Scarcity

What is Scarcity?

Society's material wants are unlimited and unsatiable. However, there is a limited amount of economic resources. This creates scarcity, where the demand for goods and services exceeds the supply. Economists view things through a special economic perspective, and as part of this, they view the world through the lens of scarcity.

Key Concepts

  • economic perspective
    • The economic way of thinking. One element is viewing hte world through the lens of scarcity.
  • scarcity
    • The demand for goods and services exceeds the supply.
  • economizing problem
    • The problem of having to decide how to make the best use of limited resources to satisfy virtually unlimited wants.
  • insatiable
    • virtually unlimited and therefore incapable of complete satisfaction

Diagram


external image scarcity.jpg
There diagram shows how there is an infinite number of things that people want, but due to a limited amount of resources, we experience the problem of scarcity.[1]

Results of Scarcity


As a result of scarcity, we are forced to make many important decisions on a regular basis. Some of the questions we are forced to consider are explained in the diagram:
  • What to produce?
  • How to produce?
  • For whom to produce?

One of the most important problems that scarcity creates is the economizing problem. That is the problem of having to decide how to make the best use of limited resources to satisfy virtually unlimited wants.

Scarcity also forced us to sacrifice certain goods and services in exchange for other goods and services. This brings us to the topic of opportunity costs.

Opportunity Cost


What is Opportunity Cost?


Opportunity costs are when in order to obtain more of one thing, society must give up the chance to get the next best thing. The sacrifice is the opportunity cost of the choice.

Key Concepts


  • opportunity cost
    • To obtain more of one thing, society forgoes the opportunity of getting the next best thing. That sacrifice is the opportunity cost of the choice.
  • increasing opportunity cost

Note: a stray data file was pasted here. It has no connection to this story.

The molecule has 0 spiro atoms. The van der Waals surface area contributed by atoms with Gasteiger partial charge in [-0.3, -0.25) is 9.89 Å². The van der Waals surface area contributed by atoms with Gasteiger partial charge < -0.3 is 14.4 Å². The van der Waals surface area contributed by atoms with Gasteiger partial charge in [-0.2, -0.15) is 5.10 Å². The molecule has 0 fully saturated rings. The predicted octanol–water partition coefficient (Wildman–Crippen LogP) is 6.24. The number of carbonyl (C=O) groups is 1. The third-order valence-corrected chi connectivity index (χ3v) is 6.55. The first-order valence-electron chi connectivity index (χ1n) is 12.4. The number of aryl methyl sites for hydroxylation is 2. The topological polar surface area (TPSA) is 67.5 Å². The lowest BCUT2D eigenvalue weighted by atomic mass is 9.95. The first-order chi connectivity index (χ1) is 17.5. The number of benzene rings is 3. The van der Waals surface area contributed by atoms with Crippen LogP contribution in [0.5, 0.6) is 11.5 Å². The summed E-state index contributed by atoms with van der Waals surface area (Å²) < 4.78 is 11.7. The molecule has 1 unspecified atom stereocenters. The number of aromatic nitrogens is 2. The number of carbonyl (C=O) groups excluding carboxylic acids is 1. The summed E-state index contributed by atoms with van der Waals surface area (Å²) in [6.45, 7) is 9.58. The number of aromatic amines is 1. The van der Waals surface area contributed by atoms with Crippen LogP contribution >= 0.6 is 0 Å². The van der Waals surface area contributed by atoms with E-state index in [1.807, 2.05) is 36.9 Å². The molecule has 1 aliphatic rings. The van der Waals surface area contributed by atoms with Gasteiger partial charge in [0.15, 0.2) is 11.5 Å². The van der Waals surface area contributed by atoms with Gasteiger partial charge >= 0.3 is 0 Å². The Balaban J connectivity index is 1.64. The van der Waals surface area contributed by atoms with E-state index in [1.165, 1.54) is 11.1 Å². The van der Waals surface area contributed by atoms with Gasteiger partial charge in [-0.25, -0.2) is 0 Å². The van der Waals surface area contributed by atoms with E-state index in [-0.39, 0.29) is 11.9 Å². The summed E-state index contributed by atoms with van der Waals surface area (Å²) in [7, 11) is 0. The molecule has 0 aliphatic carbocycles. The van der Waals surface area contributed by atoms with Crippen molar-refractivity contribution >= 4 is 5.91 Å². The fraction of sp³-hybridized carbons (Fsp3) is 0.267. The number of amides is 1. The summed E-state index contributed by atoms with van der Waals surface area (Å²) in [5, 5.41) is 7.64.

• To produce more of one good requires giving up an increasing amount of another good.
  • constant opportunity cost
    • Each additional unit of one good produced requires giving up the same number of units of another good.

Diagram


Ppf2_small.png
As can be seen in the diagram, the opportunity cost between 5 and 6 Computers is 1 Food unit, and the Opportunity Cost between 9 and 10 Computers is 3 Food units. This represents an increasing opportunity cost.[2]

Results of Opportunity Cost


Because we have opportunity costs, we are unable to produce an unlimited amount of goods. For each additional good we produce, we must sacrifice producing a different good. One common way to illustrate both opportunity costs and scarcity is with a Production Possibilities Frontier.

Article


Link to Article

The article discusses how "food scarcity looms large worldwide". Food scarcity means that the demand for food exceeds the limited available resources. If "only 94 per cent of the total demand of food grains will come to the food markets", we are dealing with values below equilibrium. This means that there is a shortage due to the quantity demanded exceeding the quantity supplied. This shortage is the "6.0 per cent deficit of food grains mentioned in the article. This decrease in supply and increase in demand has also caused the equilibrium price to increase, which is the "4.2 per cent increase in the price of food".

In order to try and solve the food shortage problem, these countries "will have to spend 12 per cent more for the import of food grains". This means that this 12% will not be able to be used to secure other necessary resources, as it will be used to get food. The article also discusses how if the price of one good increases, the price of certain related goods that depend on the first one will also increase. This is important, as if the price of fossil fuels increases, the price of feritliser increases.
It is also noted how some families are being forced to spend up to 70% of their income on food. As we have seen, this will greatly impact their ability to spend money on other goods, which will greatly decrease the demand for those other goods, hurting the economy.
The articles mentions the idea of the government providing incentives for non-government sectors to import food grains. These incentives would increase the marginal benefits experienced by these groups, hopefully causing them to exceed the marginal costs, which would cause these groups to help import the food grains.

  1. ^ http://www.investopedia.com/terms/s/scarcity.asp
  2. ^ http://econ651spring2008.wikispaces.com/Opportunity+costs+including+implicit+costs+and+explicit+costs